Any DSC-related questions for the Coast Guard should be directed to Mr. Russell Levin at (202) 475-3555 or Russell.S.Levin@uscg.mil, and he is also the point of contact for reporting the make/model of radios that don’t have the DSC-alert disablement feature. All mariners are encouraged to report this important information, preferably as a group via your company’s port captain or safety manager, to Mr. Levin as soon as possible. Notwithstanding any experiences you may have had with DSC alerts, if it doesn’t explain in the radio’s manual how to disable them then you can assume that it probably won’t. For much more information on all things DSC please visit the the U.S. Coast Guard Navigation Center’s Digital Selective Calling page.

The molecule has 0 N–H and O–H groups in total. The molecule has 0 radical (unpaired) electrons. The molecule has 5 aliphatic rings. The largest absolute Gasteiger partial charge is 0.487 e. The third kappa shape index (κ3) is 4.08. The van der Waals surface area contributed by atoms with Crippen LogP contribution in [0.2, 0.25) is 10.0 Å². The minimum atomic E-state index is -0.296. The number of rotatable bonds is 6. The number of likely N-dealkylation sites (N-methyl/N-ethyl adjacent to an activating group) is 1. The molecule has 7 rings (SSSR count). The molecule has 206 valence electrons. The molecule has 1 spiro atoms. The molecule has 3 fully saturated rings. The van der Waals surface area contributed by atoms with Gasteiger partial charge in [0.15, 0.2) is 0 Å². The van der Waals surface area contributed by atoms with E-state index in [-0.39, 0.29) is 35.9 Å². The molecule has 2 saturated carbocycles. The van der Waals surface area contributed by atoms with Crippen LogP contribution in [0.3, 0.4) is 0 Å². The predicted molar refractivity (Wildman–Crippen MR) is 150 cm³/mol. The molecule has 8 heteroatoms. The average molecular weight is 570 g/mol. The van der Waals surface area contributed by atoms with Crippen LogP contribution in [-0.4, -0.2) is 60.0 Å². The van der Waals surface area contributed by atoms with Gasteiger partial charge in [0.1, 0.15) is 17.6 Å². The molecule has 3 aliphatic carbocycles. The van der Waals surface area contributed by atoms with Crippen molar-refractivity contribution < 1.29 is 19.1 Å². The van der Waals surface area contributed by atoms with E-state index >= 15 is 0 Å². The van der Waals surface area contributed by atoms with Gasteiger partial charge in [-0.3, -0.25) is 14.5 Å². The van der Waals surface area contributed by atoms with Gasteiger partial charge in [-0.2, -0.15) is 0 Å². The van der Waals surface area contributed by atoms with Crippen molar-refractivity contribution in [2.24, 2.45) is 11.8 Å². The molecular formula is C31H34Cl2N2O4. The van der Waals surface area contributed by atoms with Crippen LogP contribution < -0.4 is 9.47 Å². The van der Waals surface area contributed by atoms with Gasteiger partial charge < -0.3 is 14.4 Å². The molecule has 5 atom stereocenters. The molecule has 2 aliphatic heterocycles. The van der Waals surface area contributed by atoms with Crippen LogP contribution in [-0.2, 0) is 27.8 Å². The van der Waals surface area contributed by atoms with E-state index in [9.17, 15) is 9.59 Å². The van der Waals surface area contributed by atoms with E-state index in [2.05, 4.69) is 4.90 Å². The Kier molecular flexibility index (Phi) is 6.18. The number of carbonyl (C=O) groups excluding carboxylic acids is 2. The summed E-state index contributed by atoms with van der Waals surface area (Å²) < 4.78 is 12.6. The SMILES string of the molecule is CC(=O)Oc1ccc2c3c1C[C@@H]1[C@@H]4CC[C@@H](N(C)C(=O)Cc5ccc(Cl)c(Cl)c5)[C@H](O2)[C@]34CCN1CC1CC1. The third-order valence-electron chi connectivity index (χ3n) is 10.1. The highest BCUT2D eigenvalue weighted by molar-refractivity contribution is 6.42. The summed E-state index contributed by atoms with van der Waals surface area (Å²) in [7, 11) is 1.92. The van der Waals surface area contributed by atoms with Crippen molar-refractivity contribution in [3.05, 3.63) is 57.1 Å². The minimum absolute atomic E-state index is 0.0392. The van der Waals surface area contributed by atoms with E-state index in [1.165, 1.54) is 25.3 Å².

All of the Coast Guard’s safety alerts and lessons-learned relevant to the towing industry are compiled here for your easy reference.